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Arthur Conan Doyle's "Great New Adventure Story": Journalism in The Lost World
Studies in the Novel
  • Amy Wong, University of California, Los Angeles
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Literature and Languages
This essay discusses the critical engagements of Arthur Doyle’s The Lost World (1912) with the rise of journalistic professionalism at the turn of the century. With a focus on features from the novel’s serial publication in George Newnes’s illustrated periodical, the Strand Magazine, this essay argues that this popular work of fiction self-consciously positions itself against what had become a fairly mainstream ideological and generic split between literature and journalism. Through its masquerade as a first-person account mediated by a professional network of journalists and editors, The Lost World integrates conventions of literary romance and objective journalism to combat perspectives on the incompatibility of romance and modern reality.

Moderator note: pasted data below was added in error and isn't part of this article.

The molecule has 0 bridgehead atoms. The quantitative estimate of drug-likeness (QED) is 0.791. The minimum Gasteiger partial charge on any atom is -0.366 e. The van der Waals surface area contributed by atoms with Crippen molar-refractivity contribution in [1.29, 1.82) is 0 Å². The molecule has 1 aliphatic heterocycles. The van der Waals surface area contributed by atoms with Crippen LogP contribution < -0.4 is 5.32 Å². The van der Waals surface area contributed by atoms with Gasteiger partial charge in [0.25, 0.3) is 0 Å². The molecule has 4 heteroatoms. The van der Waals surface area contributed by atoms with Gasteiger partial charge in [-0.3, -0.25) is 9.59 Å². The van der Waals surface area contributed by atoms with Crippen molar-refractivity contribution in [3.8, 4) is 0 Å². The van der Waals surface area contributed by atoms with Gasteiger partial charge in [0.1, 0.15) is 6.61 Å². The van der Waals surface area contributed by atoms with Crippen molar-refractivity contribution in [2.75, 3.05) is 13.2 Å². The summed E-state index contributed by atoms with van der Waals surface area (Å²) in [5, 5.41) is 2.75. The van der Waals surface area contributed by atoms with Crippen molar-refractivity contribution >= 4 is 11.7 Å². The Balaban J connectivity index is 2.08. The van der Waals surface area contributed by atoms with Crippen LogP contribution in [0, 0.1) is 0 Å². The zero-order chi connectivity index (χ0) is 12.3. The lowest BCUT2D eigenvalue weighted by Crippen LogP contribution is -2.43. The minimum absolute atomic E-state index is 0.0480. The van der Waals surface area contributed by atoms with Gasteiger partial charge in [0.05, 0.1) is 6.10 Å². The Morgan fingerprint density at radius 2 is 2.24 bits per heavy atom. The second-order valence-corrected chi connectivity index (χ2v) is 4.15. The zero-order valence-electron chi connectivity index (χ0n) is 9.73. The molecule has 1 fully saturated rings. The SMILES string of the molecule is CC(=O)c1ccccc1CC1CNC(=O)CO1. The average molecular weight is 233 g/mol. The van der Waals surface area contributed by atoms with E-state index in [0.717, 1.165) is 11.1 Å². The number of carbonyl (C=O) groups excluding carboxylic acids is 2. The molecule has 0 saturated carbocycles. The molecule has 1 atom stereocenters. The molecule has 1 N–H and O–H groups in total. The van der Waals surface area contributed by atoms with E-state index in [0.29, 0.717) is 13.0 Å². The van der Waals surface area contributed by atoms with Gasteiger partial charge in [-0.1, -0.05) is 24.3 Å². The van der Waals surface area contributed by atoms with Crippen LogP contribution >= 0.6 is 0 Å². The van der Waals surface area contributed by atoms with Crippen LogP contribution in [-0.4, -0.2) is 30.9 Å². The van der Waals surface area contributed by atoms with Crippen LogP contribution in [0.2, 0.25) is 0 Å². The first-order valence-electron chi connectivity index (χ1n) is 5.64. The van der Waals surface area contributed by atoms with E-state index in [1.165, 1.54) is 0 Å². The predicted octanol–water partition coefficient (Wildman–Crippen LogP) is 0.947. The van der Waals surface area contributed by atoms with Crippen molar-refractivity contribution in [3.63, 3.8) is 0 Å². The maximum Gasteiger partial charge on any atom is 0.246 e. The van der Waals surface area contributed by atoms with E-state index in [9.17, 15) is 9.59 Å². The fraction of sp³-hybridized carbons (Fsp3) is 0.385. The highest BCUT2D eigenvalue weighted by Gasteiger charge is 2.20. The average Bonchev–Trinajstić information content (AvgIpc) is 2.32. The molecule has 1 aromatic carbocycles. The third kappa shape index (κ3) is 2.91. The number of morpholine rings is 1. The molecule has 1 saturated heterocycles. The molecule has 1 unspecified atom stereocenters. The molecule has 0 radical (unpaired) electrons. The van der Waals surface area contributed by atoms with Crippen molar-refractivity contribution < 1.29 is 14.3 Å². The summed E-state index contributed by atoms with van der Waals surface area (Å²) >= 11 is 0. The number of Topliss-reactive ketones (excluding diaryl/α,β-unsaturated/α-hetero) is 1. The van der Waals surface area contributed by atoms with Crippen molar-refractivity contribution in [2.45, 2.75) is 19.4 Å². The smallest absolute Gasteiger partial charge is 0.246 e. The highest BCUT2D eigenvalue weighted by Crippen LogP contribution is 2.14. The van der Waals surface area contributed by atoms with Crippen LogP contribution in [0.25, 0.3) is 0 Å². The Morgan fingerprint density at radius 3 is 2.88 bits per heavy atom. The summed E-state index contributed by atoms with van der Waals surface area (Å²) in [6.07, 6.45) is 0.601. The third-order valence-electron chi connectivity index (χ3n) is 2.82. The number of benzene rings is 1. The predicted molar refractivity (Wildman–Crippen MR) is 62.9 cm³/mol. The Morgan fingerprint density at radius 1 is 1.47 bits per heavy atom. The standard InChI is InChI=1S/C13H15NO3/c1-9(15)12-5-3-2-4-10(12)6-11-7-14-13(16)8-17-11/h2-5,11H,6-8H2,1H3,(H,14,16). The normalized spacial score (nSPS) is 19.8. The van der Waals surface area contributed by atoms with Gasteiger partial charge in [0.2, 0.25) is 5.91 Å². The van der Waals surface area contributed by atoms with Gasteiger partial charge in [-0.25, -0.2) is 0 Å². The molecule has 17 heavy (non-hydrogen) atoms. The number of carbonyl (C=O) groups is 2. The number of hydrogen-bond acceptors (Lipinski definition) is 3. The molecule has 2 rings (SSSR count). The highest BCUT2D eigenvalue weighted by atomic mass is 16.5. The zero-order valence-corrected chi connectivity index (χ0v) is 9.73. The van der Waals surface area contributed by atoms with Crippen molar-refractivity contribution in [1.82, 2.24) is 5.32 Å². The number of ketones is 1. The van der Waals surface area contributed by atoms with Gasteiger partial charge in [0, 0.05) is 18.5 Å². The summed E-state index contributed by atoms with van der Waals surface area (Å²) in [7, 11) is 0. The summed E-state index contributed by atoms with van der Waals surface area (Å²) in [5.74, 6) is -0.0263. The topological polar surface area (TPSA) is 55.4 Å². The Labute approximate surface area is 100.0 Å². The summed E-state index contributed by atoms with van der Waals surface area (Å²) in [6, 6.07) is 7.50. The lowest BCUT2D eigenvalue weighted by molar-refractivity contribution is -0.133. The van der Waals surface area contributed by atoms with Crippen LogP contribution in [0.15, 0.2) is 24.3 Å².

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Publisher Statement
Originally published as Wong, Amy R. "Arthur Conan Doyle's" Great New Adventure Story": Journalism in The Lost World." Studies in the Novel 47.1 (2015): 60-79.
Citation Information
Amy Wong. "Arthur Conan Doyle's "Great New Adventure Story": Journalism in The Lost World" Studies in the Novel Vol. 47 Iss. 1 (2015) p. 60 - 79 ISSN: 0039-3827
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